Election Year Enchantment: Navigating Markets in the Political Theme Park

The Acosta family at Disney World and Tower of Terror

My family went to Disney World in 2022, which is also the year in which I learned that I’m not relaxed enough to enjoy things that lay at the intersection of logistics and “fun.” I have no chill, as they say. More recently, another Magic-Kingdom-Scorned mom and I were bonding over our magically induced shared trauma, it struck me how similar Mickey’s famed theme park is to our US presidential election years.

Parades. A lot of show. Long lines. Hours of planning and research.  Beloved characters in costume. Possibly even a desperate search for overpriced adult beverages when the screaming gets too loud.

But the real similarity, the one that sparked that initial connection, is that Disney World and election years both come with tremendously hyped-up expectations.

According to your uncle, the country will fall apart if so-and-so wins. According to your coworker, you should move to Canada if so-and-so loses. As financial advisors, we don’t often hear about the realities of exhausting family vacations; but we do hear heart-wrenching concerns over someone’s ability to retire, or to continue feeling secure enough to invest. All this, contingent on the outcome of a national election.

The uncertainty, the speculation, the fear of the unknown—elections bring a cocktail of emotions that can lead even the most seasoned investors to question their strategies. But here’s the thing: when it comes to your investments, political party affiliation and election years aren’t reliable indicators of market performance. So before you swear off Presidential Debates for good, let’s take a closer look at the numbers.

Historical Performance is More Consistent than we Give it Credit For

The stock market has averaged 9.9% per year (assuming reinvested dividends) since its 1928 inception. Within that timeframe, we’ve had 16 different presidents (8 Republican, 8 Democrat), and the chart below shows that that growth has taken place through them all.

Investing based on Party in Office Does Not Work

In fact, the comparison between a Democrat-only investor, a Republican-only investor, and an investor who remains in the market no matter what is stark, to say the least. Assuming a $1,000 investment in the S&P500 index from 12/31/1953 to 12/31/2023, here is how they stack up:

  • The investor who was only in the market during Democrat tenures would have had $50,000.
  • The investor who was only in the market during Republican tenures would have had $31,000.
  • The investor who remained in the market no matter what would have had $1.58 million. Let that sink in.

Election years Perform Better than Most Think

The S&P500 has averaged 11.6% in election years since 1926. In fact, only 2 election years in recent history have yielded negative returns, and that was due to overpriced asset bubbles, not politics (2000, 2008).

Am I saying that elections aren’t important? Not by the ears on my Minnie Mouse headband. Still, recognize that other factors have more influence. Economic stimuli, corporate fundamentals, balanced inflation, and favorable interest rates, just to name a few. While politics impact all of these, the color—red, blue, or purple—doesn’t seem to outpace in one direction or the other.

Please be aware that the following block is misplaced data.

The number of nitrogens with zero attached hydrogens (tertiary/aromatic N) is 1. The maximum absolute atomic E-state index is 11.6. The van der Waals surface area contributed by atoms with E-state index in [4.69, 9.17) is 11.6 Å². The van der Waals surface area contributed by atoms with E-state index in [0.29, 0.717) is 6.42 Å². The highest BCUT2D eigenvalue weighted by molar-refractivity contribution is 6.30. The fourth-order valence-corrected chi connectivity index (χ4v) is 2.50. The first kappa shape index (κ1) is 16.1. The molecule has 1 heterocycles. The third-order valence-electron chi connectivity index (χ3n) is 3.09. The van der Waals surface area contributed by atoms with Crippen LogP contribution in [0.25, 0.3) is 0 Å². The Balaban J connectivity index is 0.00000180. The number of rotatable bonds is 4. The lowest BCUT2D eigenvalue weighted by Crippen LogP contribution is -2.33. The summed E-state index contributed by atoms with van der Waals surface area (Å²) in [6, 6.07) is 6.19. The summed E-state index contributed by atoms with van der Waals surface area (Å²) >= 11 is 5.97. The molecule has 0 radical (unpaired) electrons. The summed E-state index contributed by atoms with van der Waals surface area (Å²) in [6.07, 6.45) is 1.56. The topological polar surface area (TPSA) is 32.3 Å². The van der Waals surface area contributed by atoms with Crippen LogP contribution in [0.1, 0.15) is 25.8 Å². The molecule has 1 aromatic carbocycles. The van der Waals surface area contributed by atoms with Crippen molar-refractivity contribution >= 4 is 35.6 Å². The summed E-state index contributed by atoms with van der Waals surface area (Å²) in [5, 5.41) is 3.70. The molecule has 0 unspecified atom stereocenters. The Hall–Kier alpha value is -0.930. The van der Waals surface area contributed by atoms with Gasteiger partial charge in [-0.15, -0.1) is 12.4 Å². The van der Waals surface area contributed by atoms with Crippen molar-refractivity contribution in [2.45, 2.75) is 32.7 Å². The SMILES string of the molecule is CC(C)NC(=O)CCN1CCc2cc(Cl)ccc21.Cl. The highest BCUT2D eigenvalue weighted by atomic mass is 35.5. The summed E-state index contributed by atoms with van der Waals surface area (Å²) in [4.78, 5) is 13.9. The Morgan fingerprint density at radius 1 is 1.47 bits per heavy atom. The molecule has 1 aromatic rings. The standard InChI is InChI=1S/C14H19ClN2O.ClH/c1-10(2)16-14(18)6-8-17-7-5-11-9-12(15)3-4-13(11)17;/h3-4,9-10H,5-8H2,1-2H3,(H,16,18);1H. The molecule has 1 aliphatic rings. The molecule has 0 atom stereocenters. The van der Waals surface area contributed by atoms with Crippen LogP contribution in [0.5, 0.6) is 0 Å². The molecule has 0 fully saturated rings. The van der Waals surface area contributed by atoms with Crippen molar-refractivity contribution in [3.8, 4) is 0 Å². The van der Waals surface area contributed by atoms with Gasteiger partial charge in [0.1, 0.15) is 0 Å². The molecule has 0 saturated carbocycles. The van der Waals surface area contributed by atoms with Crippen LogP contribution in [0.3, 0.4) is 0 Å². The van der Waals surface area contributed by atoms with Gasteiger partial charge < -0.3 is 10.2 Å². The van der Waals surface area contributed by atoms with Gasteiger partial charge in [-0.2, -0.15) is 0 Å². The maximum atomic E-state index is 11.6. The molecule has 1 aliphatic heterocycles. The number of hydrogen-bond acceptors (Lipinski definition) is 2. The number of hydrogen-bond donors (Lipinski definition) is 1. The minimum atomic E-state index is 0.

At the end of the day, money is apolitical. What matters is staying focused on your long-term investment goals and avoiding knee-jerk reactions based on political headlines and TikTok influencers (we’re all susceptible). Focus on what you can control,  and call your advisor when you need a pep talk. We will remind you that the economy isn’t solely reliant on elected officials. It’s driven by the hard work, innovation, and determination of individuals like you.

And like our trip to Disney, remember that the stress of election years is momentary. Eventually, the frustrated memories turn sweet. We remember how lucky we are to live in a country where Democracy exists, and we see in hindsight how election drama, like the Dewey v. Truman scandal that surely you remember, did not, in fact, unravel our country. We realize that the ride lines weren’t so bad, and we remember that it was pretty fun to trick our kids into believing that puppies would meet them at the top of the “Tower of Terriers” (No? Just me?).

Come to think of it, maybe we should do it again one day.

Perhaps in four years.

Source: BlackRock Student of the Market: Election Year Special

All indices are unmanaged and may not be invested into directly.

Benchmark Wealth Management
5855 Ridge Bend Road
Memphis, TN 38120

Securities and advisory services offered through LPL Financial, a Registered Investment Advisor, Member FINRA/SIPIC.

The opinions voiced in this material are for general information only and are not intended to provide
specific advice or recommendations for any individual. There is no assurance that the views or
strategies discussed are suitable for all investors or will yield positive outcomes.
Investing involves risk including possible loss of principal.

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